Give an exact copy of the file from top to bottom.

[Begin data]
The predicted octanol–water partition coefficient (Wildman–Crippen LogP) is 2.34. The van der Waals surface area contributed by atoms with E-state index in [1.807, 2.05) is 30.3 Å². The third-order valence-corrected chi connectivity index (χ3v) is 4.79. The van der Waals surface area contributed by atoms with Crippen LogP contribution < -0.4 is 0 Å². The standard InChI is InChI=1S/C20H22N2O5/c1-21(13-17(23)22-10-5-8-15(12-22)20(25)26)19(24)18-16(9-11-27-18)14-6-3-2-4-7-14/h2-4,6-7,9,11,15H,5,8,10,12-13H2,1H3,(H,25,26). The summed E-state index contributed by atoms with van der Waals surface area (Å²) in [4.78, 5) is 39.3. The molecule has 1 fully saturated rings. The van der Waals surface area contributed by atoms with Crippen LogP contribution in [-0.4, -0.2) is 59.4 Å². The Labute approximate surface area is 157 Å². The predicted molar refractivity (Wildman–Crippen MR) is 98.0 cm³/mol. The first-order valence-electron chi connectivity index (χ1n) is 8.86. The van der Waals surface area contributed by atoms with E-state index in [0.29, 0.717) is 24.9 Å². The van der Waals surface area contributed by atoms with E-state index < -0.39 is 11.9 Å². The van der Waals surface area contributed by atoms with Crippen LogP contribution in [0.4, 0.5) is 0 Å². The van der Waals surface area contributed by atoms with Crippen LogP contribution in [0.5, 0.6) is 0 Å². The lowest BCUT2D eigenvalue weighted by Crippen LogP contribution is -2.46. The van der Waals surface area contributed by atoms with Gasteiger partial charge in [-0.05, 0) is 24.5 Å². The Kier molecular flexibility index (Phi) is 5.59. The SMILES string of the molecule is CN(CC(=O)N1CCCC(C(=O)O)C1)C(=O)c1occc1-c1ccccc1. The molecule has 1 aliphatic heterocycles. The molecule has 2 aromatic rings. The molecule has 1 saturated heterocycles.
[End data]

The predicted octanol–water partition coefficient (Wildman–Crippen LogP) is 2.34. The van der Waals surface area contributed by atoms with E-state index in [1.807, 2.05) is 30.3 Å². The third-order valence-corrected chi connectivity index (χ3v) is 4.79. The van der Waals surface area contributed by atoms with Crippen LogP contribution < -0.4 is 0 Å². The standard InChI is InChI=1S/C20H22N2O5/c1-21(13-17(23)22-10-5-8-15(12-22)20(25)26)19(24)18-16(9-11-27-18)14-6-3-2-4-7-14/h2-4,6-7,9,11,15H,5,8,10,12-13H2,1H3,(H,25,26). The summed E-state index contributed by atoms with van der Waals surface area (Å²) in [4.78, 5) is 39.3. The molecule has 1 fully saturated rings. The van der Waals surface area contributed by atoms with Crippen LogP contribution in [-0.4, -0.2) is 59.4 Å². The Labute approximate surface area is 157 Å². The predicted molar refractivity (Wildman–Crippen MR) is 98.0 cm³/mol. The first-order valence-electron chi connectivity index (χ1n) is 8.86. The van der Waals surface area contributed by atoms with E-state index in [0.29, 0.717) is 24.9 Å². The van der Waals surface area contributed by atoms with E-state index < -0.39 is 11.9 Å². The van der Waals surface area contributed by atoms with Crippen LogP contribution in [0.4, 0.5) is 0 Å². The van der Waals surface area contributed by atoms with Crippen LogP contribution in [0.5, 0.6) is 0 Å². The lowest BCUT2D eigenvalue weighted by Crippen LogP contribution is -2.46. The van der Waals surface area contributed by atoms with Gasteiger partial charge in [-0.05, 0) is 24.5 Å². The Kier molecular flexibility index (Phi) is 5.59. The SMILES string of the molecule is CN(CC(=O)N1CCCC(C(=O)O)C1)C(=O)c1occc1-c1ccccc1. The molecule has 1 aliphatic heterocycles. The molecule has 2 aromatic rings. The molecule has 1 saturated heterocycles.